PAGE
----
Eligibility Transitions under the Affordable Care Act: Policy Considerations for Ensuring Coverage Continuity Among Rural Residents
The Affordable Care Act's effectiveness in ensuring coverage stability and minimizing disruptions depends, in part, on how states prepare for movement between their Exchanges and Medicaid programs. Evidence indicates that even small lapses in health insurance coverage can affect access to health care services. In addition, the issue of churning between programs can lead to greater administrative costs for states.
To the extent that rural residents are more likely to experience eligibility fluctuations, this could be a particular problem for states with large rural populations. This study used the 2008 panel of the Survey of Income and Program Participation (SIPP) to compare rural-urban rates of income transitions within and across calendar years and identify the characteristics associated with any differences. Products included a policy brief and journal article submission designed to aid policymakers in considering how best to minimize insurance transitions for rural residents.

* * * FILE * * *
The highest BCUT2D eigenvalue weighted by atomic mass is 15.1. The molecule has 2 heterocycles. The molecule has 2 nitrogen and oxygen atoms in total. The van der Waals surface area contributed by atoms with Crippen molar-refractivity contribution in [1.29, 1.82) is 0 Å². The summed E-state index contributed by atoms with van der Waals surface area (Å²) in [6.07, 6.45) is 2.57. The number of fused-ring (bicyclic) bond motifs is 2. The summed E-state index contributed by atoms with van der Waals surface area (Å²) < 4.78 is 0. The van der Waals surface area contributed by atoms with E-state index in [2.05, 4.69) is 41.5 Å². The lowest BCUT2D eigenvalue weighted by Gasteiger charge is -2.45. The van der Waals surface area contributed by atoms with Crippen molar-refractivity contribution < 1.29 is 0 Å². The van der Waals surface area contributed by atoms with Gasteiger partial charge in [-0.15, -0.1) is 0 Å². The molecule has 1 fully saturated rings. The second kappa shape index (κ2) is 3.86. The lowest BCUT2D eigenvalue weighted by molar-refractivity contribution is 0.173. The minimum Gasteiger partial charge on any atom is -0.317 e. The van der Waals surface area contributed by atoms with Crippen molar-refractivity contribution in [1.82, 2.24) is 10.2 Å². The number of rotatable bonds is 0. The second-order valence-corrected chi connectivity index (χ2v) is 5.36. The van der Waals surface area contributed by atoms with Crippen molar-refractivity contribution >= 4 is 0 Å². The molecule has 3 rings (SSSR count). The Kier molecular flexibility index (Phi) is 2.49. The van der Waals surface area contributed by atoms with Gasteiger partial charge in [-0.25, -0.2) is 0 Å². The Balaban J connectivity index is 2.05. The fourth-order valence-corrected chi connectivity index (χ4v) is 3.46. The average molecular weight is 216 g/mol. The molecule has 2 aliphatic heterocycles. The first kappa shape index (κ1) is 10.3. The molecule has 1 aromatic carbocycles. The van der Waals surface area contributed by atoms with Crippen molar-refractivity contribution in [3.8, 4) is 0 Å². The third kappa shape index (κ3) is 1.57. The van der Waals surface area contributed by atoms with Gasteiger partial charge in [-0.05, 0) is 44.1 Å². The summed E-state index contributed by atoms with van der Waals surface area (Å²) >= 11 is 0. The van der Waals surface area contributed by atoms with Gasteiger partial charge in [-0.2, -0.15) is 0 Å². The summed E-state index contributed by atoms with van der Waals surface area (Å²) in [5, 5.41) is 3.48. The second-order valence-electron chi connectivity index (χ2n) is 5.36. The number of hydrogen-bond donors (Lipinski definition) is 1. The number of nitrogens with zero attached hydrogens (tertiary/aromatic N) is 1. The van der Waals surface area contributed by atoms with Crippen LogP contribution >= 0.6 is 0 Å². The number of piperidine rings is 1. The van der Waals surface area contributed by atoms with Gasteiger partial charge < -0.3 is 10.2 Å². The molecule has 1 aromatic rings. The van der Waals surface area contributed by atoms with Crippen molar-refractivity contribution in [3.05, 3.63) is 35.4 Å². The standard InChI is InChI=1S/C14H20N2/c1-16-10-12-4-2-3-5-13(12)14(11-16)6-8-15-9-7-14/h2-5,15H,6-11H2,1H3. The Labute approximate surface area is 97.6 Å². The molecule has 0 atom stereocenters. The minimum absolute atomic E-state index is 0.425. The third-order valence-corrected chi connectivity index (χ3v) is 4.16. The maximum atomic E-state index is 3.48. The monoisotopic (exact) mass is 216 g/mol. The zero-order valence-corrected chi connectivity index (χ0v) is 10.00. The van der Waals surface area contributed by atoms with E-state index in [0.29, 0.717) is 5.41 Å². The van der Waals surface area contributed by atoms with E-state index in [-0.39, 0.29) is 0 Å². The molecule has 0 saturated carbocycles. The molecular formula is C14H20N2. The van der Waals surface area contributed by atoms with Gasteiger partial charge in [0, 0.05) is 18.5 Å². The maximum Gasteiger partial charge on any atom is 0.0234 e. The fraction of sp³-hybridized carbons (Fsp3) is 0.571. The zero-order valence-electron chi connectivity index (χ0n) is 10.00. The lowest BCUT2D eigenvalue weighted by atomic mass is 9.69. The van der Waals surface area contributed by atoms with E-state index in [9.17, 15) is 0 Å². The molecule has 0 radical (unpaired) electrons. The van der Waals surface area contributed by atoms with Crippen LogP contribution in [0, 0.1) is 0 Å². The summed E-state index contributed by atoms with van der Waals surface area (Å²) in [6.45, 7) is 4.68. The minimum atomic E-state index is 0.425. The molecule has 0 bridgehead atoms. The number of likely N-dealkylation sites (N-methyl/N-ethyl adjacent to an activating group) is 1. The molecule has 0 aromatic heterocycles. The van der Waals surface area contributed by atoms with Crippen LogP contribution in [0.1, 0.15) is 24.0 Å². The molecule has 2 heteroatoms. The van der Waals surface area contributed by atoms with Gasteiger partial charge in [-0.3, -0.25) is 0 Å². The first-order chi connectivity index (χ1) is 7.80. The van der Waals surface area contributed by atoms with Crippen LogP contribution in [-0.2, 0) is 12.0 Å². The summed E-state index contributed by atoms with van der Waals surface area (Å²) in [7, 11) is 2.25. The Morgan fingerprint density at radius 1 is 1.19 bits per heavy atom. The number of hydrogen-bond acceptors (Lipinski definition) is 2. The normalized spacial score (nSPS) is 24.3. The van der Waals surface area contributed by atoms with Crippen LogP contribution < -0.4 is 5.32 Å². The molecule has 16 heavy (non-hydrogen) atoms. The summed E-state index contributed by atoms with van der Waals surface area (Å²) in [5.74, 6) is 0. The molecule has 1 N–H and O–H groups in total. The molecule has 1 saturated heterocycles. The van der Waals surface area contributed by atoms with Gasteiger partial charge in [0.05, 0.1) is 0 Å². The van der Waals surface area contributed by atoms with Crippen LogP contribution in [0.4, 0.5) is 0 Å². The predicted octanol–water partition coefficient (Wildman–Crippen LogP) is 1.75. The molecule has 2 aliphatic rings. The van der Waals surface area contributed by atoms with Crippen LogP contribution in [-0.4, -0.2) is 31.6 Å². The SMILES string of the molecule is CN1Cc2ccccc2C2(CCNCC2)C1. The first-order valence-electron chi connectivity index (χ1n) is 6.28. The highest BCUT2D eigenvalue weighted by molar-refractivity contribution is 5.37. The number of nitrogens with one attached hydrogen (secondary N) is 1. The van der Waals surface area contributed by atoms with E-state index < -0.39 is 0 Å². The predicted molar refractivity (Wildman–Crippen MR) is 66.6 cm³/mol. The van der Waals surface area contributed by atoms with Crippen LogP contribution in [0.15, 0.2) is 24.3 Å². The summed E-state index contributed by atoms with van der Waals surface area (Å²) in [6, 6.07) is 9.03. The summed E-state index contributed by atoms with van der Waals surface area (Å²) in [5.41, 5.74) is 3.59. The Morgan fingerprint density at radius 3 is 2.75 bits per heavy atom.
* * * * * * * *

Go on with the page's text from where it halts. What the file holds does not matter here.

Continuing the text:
Medicaid Income Eligibility Transitions Among Rural Adults
Maine Rural Health Research Center
The Affordable Care Act allows Medicaid expansion to adults under 65 with income below 138% of poverty. Research suggests income shifts affecting Medicaid eligibility are common, but the rural impact is unclear. This national study examines rural and urban adults' annual income shifts above or below the Medicaid expansion eligibility threshold.